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Tuesday, February 5, 2019

3 Questions on...The Role Spouses Play in Head and Neck Cancer Care

With Hoda Badr, PhD, Associate Professor in the Department of Medicine at Baylor College of Medicine in Houston

By Sarah DiGiulio

Head and neck cancer patients are typically asked to follow a fairly intense self-care regimen during and after undergoing radiation therapy. This can include drastically altering their diets to prevent malnutrition, sipping or spraying the mouth regularly with water to prevent dehydration, using salt-soda rinses 8-10 times a day (and/or saliva substitutes) to control xerostomia, practicing multiple daily repetitions of exercises to facilitate return to a normal swallowing, and engaging in intensive oral care routines to control mucositis and prevent dental carries, according to Hoda Badr, PhD, Associate Professor in the Department of Medicine at Baylor College of Medicine in Houston.

"Unfortunately, rates of non-adherence are high," Badr explained. And non-adherence can mean treatment interruptions, complications, and longer and more costly rehab.

So Badr and her colleagues developed a six-session, telephone-based intervention called Spouses coping with the Head And neck Radiation Experience (SHARE) (Cancer 2018; doi:10.1002/cncr.31906). The program teaches self-management, communication, and coping skills to patients with head and neck cancer and their spouses. In a pilot study that included 60 participants, the intervention led to better outcomes for these patients and their spouses compared with standard care (in this case, no intervention about self-management and coping).

Specifically, patients who received the intervention reported fewer physical symptom burdens than those who received standard care. Patients and spouses who received the intervention also reported lower levels of depressive symptoms than those who received standard care.

Here's what Badr told Oncology Times about the intervention, why it was developed, and the potential benefit it could have for patients with cancer.

1. Can you explain why you helped develop the SHARE intervention—and why spouses play such an important role in the program?

"Given the dosage of radiation required to successfully treat head and neck cancer tumors and the sensitivity of the location that is targeted, patients experience side effects (such as mucositis or xerostomia) and functional challenges (such as dysphagia) that make eating, drinking, and communicating an extremely difficult ordeal. Patient quality of life is also adversely affected due to psychological distress, rapid weight loss, dehydration, and malnutrition—[and all of that] is often related to the physical side effects of their treatment.

"For cancer patients who are in an intimate relationship, their partner is often their primary caregiver and research has demonstrated that marital status confers a substantial health benefit among cancer patients.

"An analysis of SEER data for the 10 most common cancers found that, even after adjusting for demographics, stage, and treatment type, married patients were 17 percent less likely to present with metastatic disease, 53 percent were more likely to opt for definitive treatment, and 20 percent were less likely to die of cancer than their unmarried counterparts (J Clin Oncol 2013;31:3869-3876).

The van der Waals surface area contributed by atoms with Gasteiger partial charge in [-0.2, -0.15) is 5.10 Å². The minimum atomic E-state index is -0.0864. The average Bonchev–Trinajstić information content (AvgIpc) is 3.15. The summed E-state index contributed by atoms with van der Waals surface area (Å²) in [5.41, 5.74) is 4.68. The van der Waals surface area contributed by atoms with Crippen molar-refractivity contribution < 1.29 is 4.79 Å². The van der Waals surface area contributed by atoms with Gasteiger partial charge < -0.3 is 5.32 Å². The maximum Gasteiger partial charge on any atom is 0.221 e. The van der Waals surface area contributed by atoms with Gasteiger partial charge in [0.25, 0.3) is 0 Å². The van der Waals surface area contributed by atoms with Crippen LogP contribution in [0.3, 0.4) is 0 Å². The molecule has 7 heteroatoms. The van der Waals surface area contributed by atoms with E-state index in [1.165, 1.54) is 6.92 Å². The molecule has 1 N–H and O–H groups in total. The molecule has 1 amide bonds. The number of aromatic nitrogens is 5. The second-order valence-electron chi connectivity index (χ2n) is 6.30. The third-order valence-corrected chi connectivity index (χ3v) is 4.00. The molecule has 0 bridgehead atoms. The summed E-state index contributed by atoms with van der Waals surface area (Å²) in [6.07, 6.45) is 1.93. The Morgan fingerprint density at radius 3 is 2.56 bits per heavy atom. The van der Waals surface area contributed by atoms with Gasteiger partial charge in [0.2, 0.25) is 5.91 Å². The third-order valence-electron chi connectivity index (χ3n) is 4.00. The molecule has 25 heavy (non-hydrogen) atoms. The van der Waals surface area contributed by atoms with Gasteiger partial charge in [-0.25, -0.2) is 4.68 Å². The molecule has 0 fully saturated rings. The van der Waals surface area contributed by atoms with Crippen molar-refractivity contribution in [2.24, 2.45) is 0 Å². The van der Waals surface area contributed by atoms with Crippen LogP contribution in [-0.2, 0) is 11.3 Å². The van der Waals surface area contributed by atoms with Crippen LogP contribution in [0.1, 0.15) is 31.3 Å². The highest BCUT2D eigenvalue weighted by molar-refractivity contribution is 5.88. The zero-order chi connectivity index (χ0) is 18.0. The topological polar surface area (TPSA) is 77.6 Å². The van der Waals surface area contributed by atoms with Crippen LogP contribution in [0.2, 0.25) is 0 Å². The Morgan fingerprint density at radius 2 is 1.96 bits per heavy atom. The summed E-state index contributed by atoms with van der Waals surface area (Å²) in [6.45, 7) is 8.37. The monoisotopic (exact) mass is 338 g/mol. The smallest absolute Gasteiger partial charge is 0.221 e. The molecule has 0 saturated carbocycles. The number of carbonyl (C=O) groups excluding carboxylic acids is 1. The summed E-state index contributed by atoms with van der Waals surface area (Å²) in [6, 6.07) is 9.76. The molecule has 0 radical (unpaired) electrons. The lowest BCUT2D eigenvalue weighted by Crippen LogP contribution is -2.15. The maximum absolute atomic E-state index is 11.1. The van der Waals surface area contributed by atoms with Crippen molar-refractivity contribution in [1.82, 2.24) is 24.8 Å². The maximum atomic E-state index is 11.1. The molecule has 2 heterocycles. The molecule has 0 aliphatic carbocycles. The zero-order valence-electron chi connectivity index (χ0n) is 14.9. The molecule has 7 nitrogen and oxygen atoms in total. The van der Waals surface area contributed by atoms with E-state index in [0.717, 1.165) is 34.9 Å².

"Head and neck cancer patients benefited the most—being married reduced their risk of dying from cancer by 33 percent. This risk reduction is greater than the published overall survival benefit for chemotherapy for head and neck cancer (Radiother Oncol 2011;100:33-40). Other studies corroborate these findings and have shown that married head and neck cancer patients have significantly better performance status during treatment than unmarried patients (J Clin Oncol 2006;24:4177-4183).

"One possible reason for this is that spouses of head and neck cancer patients play a critical role in caregiving and encouraging patient self-management during radiation therapy.

"At the same time, the spouses of head and neck patients report high levels of distress of their own. Addressing spouse distress is important in its own right, but at the same time, if the spouse is distressed and they are in a caregiving role, this could adversely affect the care and support that they provide to the patient.

"Thus, to maximize quality of life and health outcomes, it is imperative to address both patient and spouse self-management as well as how the couple relates to one another and coordinates care and support during this critical period."

2. What about for patients who are single? Does this intervention reveal how their care might be improved?

"Because of the research showing that marriage confers a benefit for head and neck cancer patients, I wanted to learn more about spousal relationships in this context and figure out: 1) why they were beneficial and 2) how to leverage spousal support to improve patient care and outcomes.

"Now that we have a clearer understanding of what spouses are doing that contributes to better patient outcomes, we can start thinking about how we can develop programs to teach other informal caregivers (such as family members and friends) to do the same, so that unmarried patients could potentially reap the same benefits."

3. What is the bottom-line message about this research?

"Cancer does not occur in a vacuum. Patients are affected and so are their spouses. Improving patient adherence, well-being, and outcomes requires a broader consideration and acknowledgement of the social and relational context of the patient.

"In head and neck cancers, spousal support and the caregiving that spouses provide [are] important assets. If health care can figure out ways to leverage that support, we have a real opportunity to improve both patient and caregiver outcomes and to improve the overall quality of care that we provide to our patients."